By now you might have heard there’s a shortage of 16-plus-pound, unfrozen Butterball turkeys for Thanksgiving. On some farms, the birds just weren’t putting on weight like they normally do, the company has explained, so it will be shipping out half as many large, fresh birds this year.
Butterball said in a statement that it’s looking into “all potential causes,” although so far the company has refused to speculate as to what could keep its turkeys from packing on the pounds. “Butterball does not have any additional information to share at this time,” a representative wrote in an e-mail.
It’s the first time the company has faced this problem, no doubt part of why the slimmer fowl remain shrouded in mystery. It appears to be an issue limited only to Butterball, according to a spokesman for the National Turkey Federation, and not an industrywide phenomenon. Still, Butterball accounts for one in four Thanksgiving turkeys, so that could mean smaller birds abound at celebrations this year.
At least one supermarket chain, Big Y, has said it sourced additional turkeys from other suppliers to compensate for the big-size Butterball shortage—an indication that other growers didn’t have trouble with big birds this year. September figures from the U.S. Department of Agriculture actually show that the average weight of slaughtered turkeys—30.2 pounds per live bird—was up 2.9 percent from a year earlier.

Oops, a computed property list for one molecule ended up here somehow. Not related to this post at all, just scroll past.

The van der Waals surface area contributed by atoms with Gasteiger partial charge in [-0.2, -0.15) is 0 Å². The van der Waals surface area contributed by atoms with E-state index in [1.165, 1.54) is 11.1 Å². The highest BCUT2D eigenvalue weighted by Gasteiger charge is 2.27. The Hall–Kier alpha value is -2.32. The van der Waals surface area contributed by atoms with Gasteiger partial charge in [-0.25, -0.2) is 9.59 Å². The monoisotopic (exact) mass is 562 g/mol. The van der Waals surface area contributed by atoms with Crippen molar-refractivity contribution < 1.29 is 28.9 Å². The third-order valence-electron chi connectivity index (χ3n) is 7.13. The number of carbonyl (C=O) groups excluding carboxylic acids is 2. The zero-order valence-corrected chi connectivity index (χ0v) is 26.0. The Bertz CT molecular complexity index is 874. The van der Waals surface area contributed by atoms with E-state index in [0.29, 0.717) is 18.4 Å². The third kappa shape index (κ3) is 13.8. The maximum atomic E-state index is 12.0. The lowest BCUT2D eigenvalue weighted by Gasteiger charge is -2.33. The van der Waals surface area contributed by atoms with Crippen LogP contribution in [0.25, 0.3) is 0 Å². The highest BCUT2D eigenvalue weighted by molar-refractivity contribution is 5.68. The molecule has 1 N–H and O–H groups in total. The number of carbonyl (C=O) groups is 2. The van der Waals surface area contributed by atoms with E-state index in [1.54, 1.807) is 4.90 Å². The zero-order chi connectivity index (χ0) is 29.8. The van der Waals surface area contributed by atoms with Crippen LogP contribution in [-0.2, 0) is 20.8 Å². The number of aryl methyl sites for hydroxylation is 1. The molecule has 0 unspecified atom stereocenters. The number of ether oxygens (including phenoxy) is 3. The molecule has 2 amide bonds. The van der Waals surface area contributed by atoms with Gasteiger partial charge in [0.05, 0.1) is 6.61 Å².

Were the turkeys sick? David Harvey, an agricultural economist at the USDA Economic Research Service, says he has not heard of any widespread disease problems.
Did it perhaps have to do with a change in husbandry practices? The use of hormones is already prohibited in raising all poultry and pork. Antibiotics are allowed, and, in addition to preventing and treating diseases, the drugs boost the rate of weight gain.
Ultimately, Butterball’s shortage is not as bad as you might imagine. It only affects the supply of the company’s fresh turkeys, so if someone insists on having that giant, Rockwellian centerpiece for the holiday, there are still plenty of frozen birds from Butterball and other brands. The frozen fowl make up the vast majority of turkey sales anyhow, and most American families won’t go hungry if there are fewer than 16 pounds of poultry on the table.
The average turkey was more than one-third lighter in 1963 (PDF). Any guests who complain can stuff it.